Applying its newly minted decision in State v. Stewart, 2018 WI App 41, the court of appeals holds that the “representing” element of identity theft under § 943.201 can be proven with the same evidence that proves the defendant “used” the identifying information or documents.
Mason was convicted of violating § 943.201(2) (a) for using a debit card to obtain gasoline at one location and using a credit card to obtain food at another location, both times without the consent of the cardholder. There was no evidence that Mason did anything more than present the cards as payment for the gas and food—in particular, Mason didn’t state that he was the cardholder or, beyond presenting the card for payment, otherwise affirmatively represent that he was the cardholder. (¶¶6-7).
In accord with the standard instruction for § 943.201(2)(a) offenses, Wis. J.I.-Criminal 1458 (2004), the jury was instructed the state had to prove four elements: First, Mason used the debit/credit card of a person who was not Mason; second, Mason used the debit/credit card to obtain something of value; third, Mason acted without the authorization or consent of the cardholder while knowing that he did not have authorization or consent; and fourth, Mason represented that he was the debit/credit cardholder or that he was acting with the authorization or consent of the holder. (¶13).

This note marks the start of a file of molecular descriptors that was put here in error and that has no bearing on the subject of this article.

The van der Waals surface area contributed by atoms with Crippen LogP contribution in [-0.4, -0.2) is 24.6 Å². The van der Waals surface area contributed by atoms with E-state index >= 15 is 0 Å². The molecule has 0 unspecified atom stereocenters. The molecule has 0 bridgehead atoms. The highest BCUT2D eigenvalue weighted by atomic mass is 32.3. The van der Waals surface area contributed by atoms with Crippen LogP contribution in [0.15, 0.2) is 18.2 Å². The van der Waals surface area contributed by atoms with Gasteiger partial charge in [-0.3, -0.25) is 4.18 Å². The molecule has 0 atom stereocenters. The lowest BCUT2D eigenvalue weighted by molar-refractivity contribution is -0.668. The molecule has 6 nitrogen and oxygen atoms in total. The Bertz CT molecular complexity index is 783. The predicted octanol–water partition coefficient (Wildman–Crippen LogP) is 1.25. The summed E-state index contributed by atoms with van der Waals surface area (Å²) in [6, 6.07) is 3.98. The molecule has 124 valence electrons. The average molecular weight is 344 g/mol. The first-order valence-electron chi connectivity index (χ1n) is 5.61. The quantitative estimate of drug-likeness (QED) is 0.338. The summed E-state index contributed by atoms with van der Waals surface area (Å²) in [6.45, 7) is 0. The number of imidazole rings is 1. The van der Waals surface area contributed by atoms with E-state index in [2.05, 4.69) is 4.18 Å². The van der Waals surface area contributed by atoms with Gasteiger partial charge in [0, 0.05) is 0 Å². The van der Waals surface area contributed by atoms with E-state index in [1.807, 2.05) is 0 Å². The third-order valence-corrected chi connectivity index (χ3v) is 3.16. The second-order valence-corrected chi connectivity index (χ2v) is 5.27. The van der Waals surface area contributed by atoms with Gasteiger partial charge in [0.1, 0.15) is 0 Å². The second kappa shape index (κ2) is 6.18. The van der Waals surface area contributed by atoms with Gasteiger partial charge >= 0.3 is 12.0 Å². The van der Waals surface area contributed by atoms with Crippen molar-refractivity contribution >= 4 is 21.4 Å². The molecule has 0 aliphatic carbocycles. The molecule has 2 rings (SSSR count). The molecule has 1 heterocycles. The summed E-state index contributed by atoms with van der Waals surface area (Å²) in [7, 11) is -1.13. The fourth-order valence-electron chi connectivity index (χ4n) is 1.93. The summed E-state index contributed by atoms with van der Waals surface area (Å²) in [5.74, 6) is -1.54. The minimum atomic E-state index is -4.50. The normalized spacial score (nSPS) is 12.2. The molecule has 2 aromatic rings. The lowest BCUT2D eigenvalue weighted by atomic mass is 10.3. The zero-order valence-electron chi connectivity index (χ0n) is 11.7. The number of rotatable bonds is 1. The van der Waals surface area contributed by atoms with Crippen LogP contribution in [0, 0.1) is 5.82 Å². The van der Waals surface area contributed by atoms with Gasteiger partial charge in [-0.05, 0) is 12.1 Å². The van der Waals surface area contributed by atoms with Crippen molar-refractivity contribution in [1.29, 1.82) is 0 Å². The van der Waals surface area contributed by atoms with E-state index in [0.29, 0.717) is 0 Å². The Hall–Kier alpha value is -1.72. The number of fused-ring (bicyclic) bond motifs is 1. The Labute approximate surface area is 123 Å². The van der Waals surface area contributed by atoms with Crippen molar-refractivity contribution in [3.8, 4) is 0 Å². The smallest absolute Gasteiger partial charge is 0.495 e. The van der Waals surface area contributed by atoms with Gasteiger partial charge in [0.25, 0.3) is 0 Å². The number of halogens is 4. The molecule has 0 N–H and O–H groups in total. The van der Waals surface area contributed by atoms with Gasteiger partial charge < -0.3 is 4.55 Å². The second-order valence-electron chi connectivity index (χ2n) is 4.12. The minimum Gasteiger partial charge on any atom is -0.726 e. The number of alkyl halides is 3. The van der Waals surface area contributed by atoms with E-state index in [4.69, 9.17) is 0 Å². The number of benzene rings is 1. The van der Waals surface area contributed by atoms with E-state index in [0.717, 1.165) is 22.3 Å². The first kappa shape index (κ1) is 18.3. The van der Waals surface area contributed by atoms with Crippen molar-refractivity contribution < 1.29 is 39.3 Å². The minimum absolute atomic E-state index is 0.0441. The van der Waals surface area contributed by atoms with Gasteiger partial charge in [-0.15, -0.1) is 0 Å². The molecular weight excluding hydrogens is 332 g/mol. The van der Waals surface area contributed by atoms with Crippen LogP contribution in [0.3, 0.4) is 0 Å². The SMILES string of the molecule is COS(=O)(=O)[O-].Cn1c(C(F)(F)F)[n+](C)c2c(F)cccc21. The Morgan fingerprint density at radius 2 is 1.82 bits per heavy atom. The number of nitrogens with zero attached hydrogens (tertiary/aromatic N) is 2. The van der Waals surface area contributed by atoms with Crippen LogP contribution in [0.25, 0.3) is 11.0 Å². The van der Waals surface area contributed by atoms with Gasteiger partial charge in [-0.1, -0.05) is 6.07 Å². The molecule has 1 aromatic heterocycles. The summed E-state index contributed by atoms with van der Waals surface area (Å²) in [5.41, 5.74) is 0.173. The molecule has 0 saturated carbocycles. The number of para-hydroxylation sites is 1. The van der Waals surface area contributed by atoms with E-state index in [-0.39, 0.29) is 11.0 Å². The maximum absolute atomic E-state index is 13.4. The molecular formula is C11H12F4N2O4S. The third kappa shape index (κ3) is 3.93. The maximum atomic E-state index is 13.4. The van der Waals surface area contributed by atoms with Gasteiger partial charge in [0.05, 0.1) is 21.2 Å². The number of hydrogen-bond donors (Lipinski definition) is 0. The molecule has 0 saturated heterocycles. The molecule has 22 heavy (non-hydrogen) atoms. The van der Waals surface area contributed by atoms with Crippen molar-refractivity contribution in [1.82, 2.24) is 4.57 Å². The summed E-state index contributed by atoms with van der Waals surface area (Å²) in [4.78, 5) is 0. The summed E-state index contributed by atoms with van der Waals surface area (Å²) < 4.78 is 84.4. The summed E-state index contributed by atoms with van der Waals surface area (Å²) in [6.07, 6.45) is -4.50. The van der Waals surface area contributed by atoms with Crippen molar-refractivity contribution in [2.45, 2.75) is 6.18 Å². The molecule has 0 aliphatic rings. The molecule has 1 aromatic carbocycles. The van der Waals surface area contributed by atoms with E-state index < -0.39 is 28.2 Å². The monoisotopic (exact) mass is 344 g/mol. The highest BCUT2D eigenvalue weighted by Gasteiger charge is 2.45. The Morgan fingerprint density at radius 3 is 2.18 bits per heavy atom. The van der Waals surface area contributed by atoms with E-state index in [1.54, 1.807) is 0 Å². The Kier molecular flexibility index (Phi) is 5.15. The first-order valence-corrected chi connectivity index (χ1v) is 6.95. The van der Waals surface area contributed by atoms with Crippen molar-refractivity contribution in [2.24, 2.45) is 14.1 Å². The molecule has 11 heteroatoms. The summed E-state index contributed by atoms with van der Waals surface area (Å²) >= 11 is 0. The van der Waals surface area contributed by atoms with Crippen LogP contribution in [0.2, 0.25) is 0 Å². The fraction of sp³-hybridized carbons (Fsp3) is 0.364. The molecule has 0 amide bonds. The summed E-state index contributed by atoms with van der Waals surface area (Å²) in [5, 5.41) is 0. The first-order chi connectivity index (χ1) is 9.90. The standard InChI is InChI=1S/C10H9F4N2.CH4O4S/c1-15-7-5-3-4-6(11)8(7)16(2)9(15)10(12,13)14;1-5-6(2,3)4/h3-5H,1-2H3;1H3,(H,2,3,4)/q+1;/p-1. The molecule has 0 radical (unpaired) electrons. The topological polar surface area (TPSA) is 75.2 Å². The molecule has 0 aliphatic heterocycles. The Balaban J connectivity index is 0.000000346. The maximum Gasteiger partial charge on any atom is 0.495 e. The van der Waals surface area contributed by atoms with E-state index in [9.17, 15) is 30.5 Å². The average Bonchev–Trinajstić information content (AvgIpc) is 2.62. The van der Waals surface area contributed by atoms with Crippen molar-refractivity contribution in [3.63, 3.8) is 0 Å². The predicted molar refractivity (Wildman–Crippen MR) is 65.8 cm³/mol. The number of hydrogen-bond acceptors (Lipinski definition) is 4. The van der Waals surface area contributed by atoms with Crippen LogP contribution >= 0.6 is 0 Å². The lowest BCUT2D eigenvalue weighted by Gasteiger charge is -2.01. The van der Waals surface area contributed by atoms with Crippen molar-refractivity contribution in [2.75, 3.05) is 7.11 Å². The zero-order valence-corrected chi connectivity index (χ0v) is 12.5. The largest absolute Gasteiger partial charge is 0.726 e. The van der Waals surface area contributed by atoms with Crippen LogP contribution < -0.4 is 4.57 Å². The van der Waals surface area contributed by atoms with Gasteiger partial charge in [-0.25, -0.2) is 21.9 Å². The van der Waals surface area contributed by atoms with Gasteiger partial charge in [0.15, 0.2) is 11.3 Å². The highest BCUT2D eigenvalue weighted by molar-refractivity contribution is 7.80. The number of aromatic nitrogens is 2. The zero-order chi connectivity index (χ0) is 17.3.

Mason argues the evidence was insufficient to prove the fourth element—that Mason “represented” that he was the cardholder or an authorized user. To avoid rendering the fourth element surplusage, he says, it must mean something different from the “use” components of the first and second elements. Thus, the fourth element must require something more than the mere presentation of a financial card—for example forging the signature of the cardholder or verbally stating that one is the cardholder. Because there is no evidence he did anything more than present or “use” the cards as payment, the evidence was insufficient to prove the fourth element. (¶14).
The court concludes it is bound by Stewart. While that decision addressed identity theft using an entity’s identity in violation of § 943.203(2), the defendant made the same argument that “representing” element of identity theft requires proof of more than simply presenting a document. Stewart essentially concluded that the plain meaning of “represents” covered Stewart’s actions.
¶19 Similarly, here, it is reasonable to infer that, when Mason presented the cardholder’s card, he implicitly represented that he was the cardholder or that he was authorized to use the card. Under the logic of Stewart, there is no basis to require some additional overt act or affirmative express representation.
¶20 We acknowledge that, in Stewart, we were not faced with the surplusage argument that Mason makes here. But we are unable to discern why Stewart does not require rejection of Mason’s proposal that the “representing” element requires more than mere presentation of the card. Mason’s surplusage argument would have had equal application in Stewart, and we perceive no relevant difference between the “representing” elements in the two companion identity theft statutes.